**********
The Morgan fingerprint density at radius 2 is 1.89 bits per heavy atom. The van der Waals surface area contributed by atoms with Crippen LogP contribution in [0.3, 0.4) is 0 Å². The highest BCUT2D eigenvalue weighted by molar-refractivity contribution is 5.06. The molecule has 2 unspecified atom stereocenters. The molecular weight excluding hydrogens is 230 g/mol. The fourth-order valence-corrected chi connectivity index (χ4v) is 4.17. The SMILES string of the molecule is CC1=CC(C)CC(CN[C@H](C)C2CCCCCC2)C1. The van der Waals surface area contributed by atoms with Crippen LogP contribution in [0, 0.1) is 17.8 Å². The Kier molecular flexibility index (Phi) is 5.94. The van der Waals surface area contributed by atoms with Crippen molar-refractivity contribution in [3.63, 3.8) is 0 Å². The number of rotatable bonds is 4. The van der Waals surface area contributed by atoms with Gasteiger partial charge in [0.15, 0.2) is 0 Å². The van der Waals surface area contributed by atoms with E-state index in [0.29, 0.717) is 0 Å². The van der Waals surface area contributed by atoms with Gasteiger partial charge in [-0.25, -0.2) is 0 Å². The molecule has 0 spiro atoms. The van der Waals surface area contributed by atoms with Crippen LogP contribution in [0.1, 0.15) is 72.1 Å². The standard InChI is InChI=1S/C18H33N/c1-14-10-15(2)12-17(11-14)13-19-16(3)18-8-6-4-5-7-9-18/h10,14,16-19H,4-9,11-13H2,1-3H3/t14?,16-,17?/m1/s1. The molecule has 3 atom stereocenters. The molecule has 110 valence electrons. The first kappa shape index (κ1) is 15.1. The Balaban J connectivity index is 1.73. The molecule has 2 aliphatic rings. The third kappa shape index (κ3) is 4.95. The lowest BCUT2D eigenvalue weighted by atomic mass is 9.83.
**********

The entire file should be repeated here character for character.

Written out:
The Morgan fingerprint density at radius 2 is 1.89 bits per heavy atom. The van der Waals surface area contributed by atoms with Crippen LogP contribution in [0.3, 0.4) is 0 Å². The highest BCUT2D eigenvalue weighted by molar-refractivity contribution is 5.06. The molecule has 2 unspecified atom stereocenters. The molecular weight excluding hydrogens is 230 g/mol. The fourth-order valence-corrected chi connectivity index (χ4v) is 4.17. The SMILES string of the molecule is CC1=CC(C)CC(CN[C@H](C)C2CCCCCC2)C1. The van der Waals surface area contributed by atoms with Crippen LogP contribution in [0, 0.1) is 17.8 Å². The Kier molecular flexibility index (Phi) is 5.94. The van der Waals surface area contributed by atoms with Crippen molar-refractivity contribution in [3.63, 3.8) is 0 Å². The number of rotatable bonds is 4. The van der Waals surface area contributed by atoms with Gasteiger partial charge in [0.15, 0.2) is 0 Å². The van der Waals surface area contributed by atoms with E-state index in [0.29, 0.717) is 0 Å². The van der Waals surface area contributed by atoms with Gasteiger partial charge in [-0.25, -0.2) is 0 Å². The molecule has 0 spiro atoms. The van der Waals surface area contributed by atoms with Crippen LogP contribution in [0.1, 0.15) is 72.1 Å². The standard InChI is InChI=1S/C18H33N/c1-14-10-15(2)12-17(11-14)13-19-16(3)18-8-6-4-5-7-9-18/h10,14,16-19H,4-9,11-13H2,1-3H3/t14?,16-,17?/m1/s1. The molecule has 3 atom stereocenters. The molecule has 110 valence electrons. The first kappa shape index (κ1) is 15.1. The Balaban J connectivity index is 1.73. The molecule has 2 aliphatic rings. The third kappa shape index (κ3) is 4.95. The lowest BCUT2D eigenvalue weighted by atomic mass is 9.83.